According to Kalorama's 2010 The Worldwide Over-the-Counter Drug Market report, the global OTC market is highly fragmented between regions because of differing economic conditions, the perception of self-medication, access to medical advice, product availability, and the incidence of diseases and medical conditions. Non-prescription pharmaceutical sales account for roughly 8% to 30% of total pharmaceutical sales worldwide, with the higher rates of OTC sales coming from developing nations. In 2009, for instance, India boasted an OTC market share in excess of 30%, compared with only 8% for the US. Meanwhile, the other BRIC nations, Brazil, Russia and China had OTC market shares of 23%, 19% and 17%, respectively.
"It's simply easier to work around regulatory and distribution issues in these countries by distributing product direct to consumers where it is medically possible," Melissa Elder, an analyst at Kalorama Information, explained. "It's not a new trend, but we see sales to developing nations continuing to drive up the portion of all pharma sales that are OTC."
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In total, Kalorama estimates that the OTC drug market in Asia-Pacific and Africa is worth more than $20 billion, with an average annual growth of 4%. The developed nations of Australia and Japan are also important players in the OTC market; however, the report believes that the greatest opportunities for growth and expansion will be in the developing nations of China, India, Indonesia, Malaysia and Singapore. In particular, China will be an important location as recent increases in Gross National Income per capita have given the general population an increasing ability to purchase medicinal products. Additionally, with such a large population there is a significant market opportunity for pharma companies to sell their OTC products.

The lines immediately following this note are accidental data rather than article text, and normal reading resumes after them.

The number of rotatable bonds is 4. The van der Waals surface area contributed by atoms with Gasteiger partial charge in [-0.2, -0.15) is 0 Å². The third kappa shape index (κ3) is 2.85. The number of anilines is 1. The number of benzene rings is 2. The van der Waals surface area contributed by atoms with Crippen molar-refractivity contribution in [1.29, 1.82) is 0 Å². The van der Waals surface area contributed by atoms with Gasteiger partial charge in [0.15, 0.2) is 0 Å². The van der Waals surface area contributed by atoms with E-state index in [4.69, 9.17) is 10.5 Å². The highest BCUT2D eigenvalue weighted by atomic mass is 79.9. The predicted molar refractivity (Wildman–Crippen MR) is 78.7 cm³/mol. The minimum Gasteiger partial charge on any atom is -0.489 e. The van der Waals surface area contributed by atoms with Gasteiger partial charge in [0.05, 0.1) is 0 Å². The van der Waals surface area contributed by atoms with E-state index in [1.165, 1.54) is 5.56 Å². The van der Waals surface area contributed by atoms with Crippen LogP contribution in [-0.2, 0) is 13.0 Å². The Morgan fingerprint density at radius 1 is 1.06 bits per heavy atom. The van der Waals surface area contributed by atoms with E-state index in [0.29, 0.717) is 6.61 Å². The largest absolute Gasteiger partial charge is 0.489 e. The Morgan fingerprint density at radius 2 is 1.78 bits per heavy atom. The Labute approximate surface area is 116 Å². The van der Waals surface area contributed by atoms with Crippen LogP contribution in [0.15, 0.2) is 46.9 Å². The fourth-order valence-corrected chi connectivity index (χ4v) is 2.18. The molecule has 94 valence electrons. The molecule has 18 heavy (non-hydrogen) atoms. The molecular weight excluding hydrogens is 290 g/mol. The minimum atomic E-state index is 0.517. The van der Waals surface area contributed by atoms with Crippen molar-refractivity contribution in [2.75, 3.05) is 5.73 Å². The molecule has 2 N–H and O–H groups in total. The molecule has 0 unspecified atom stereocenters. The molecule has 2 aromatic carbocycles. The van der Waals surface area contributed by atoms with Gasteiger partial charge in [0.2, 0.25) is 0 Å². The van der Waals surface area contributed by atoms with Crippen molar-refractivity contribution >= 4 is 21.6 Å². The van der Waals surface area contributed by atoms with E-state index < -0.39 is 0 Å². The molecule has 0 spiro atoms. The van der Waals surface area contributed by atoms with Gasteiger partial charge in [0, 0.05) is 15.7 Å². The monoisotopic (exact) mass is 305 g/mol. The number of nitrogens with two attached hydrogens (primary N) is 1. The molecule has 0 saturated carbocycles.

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According to the report, there are a number of factors that drive people to seek an OTC product. One of the primary factors is the cost of healthcare as many people will purchase OTC products to save money. Countries where a large number of consumers are uninsured, such as India, have a much larger OTC drug market. Indeed, the report claims that almost 80% of India's population self-medicates.
In 2009, the global OTC market increased by 2.2% to reach $72.1 billion, with gastrointestinal drugs representing the fastest growing segment with 3.4% growth. For 2010, Kalorama estimates that the world OTC market will reach $73.8 billion.
Going forward, the compound annual growth rate for the OTC market over 2009–2014 is expected to be slower than that for 2005–2009, when growth was approximately 3.3%. The slow down will be caused by pricing competition and a shortage of prescription to OTC switches in key markets, such as the US. In general, Kalorama expects growth to be about 2.7% between 2009 and 2014, resulting in a 2014 OTC market worth approximately $82.6 billion.